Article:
>Microsoft is entering into feed aggregation with start.com (via Vishal). They seem to have taken a clue from Google (innovate the UI) and they are completely revisiting the aggregator UI in start.com.
However, the design of start.com is also based on the mailbox concept. You have some folders. You organize the feed in different folders. You select a folder and it will show you what all feeds are organized in that. You click on a feed and it will show you what all new stuff is there.
I agree, the interface is richer and much more sleek but the concept is still the same.
Personally, I agree with Dave on the design of feed aggregators. RSS feeds are not emails and should not be treated as such. I really liked the River of News approach. Let the blogs flow like river and you can watch them sitting on the bank. I would propose two enhancements here:
1. It should provide a dam kind of facility where I can block the river and release water in a controled fashion. So, I could say release 10 blogs and then 10 more and then 10 more. There are times when I want to watch all the blogs. At such a time, I don’t want to get overwhelmed by having 100 or so blogs on my browser screen.
2. I should be able to pick up gems from the river and put them aside. Later, I can collectively take some actions on them (like collective bookmarking, or write comments or respond through a blog). This way, I won’t have to break my flow of consuming information.
>So, I see that Yahoo is very close to launching 360 degree now. I am happy. Not that I see myself using it in near or distant future. But because (I hope) it will force Google to enhance Blogger which seems to be so much outdated now (when compared to Liverjournal/Typepad).
>Having jogged for a while and having finished all the basic stretching exercises I regularly do, it was time for stomach exercises. Which meant I had to lie down on the grass. [By the way, if you don't have the background, every morning I go to Cubbon Park for jogging. I have been doing it for almost 2 weeks i.e. right after I realized that I have to shed the extra Kgs I have put on OR buy new jeans with different waist size.]
Anyway, so I had done the jogging part and was through with the exercises bit and it was time for me to lie down on the grass and start the stomach exercises. Though I do it everyday, today I found it particularly distasteful to lie down on the dry grass and pick a bit of dirt all over my body. And I thought, ‘let me not do it today; from tomorrow, I’ll get a mat and then do the stomach exercises’.
What’s the big deal you would ask. Where is the mind trick you might wonder. Hmmm. Patience. I’ll tell you. Have a bit of patience.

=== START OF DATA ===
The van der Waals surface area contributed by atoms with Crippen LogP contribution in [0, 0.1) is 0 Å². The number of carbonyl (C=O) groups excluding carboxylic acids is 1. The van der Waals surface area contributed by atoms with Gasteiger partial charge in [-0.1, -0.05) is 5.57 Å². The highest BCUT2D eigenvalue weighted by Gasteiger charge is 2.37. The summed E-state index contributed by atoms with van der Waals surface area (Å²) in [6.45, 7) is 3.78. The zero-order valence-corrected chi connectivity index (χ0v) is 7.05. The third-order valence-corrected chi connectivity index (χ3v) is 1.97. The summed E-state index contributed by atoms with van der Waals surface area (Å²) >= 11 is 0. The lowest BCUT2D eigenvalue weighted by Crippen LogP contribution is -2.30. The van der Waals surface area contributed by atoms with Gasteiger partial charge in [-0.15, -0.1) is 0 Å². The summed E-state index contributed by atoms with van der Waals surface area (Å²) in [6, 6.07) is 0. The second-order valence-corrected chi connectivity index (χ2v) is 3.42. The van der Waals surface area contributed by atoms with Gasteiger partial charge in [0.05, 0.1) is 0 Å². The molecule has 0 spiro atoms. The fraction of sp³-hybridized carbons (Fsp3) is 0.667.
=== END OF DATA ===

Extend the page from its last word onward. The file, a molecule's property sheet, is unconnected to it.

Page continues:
So, I had almost made up my mind to call it a day and was about to leave the exercise field, when a thought crossed my mind. The thought was more of a question that I asked myself. “Everyday I lie down on this grass and get dirty. But it is only today that I find it so extremely distasteful. What’s the deal here? Why didn’t I feel the same way yesterday?” And guess what. I knew the answer.
I have always found the stomach exercises boring. So boring that I never want to do it. I have never understood why but it is boring to me. But I can’t tell myself that it is boring. Because I’ll never accept this excuse from myself for not doing stomach exercises especially when my ponch has become all too visible. So, I have to find different reasons to convince myself. Yeah, that’s funny. First, I have to convince myself for not doing it. Secondly, I have to find some valid reasons as I won’t accept any shit from myself. ‘Boring’ is not a good enough reason for not doing it.
So, this was an example of ‘giving yourself wrong reasons’. If I look at my day and look at all the decisions that I make during the day, I find so many instances of myself giving wrong reasons to myself
Why do I do this? And why do *you* do this (well, believe it or not, you are as much human as I am)? I think our brain is divided in two parts. One (right hemisphere) tells you what you want/like/prefer/inclined-to and the other one (left hemisphere) tells you what should/must/ought-to. The first one is your gut/instinct/feel and the other one is your learning/experience/reason/rationalization. More often than we realize, we find ourselves in a situation when the two parts differ in their verdict on an activity. One will say ‘yes’ and the other will say ‘no’. We have a natural tendency to go by what the right hemisphere feels like. But we have been systematically taught and trained to go by what the left hemisphere reasons. And in the middle of these two hemispheres lies an activity whose fate is to be decided by the winner of the two.
Now, with all this background, we can look inside the brain and see what goes on there.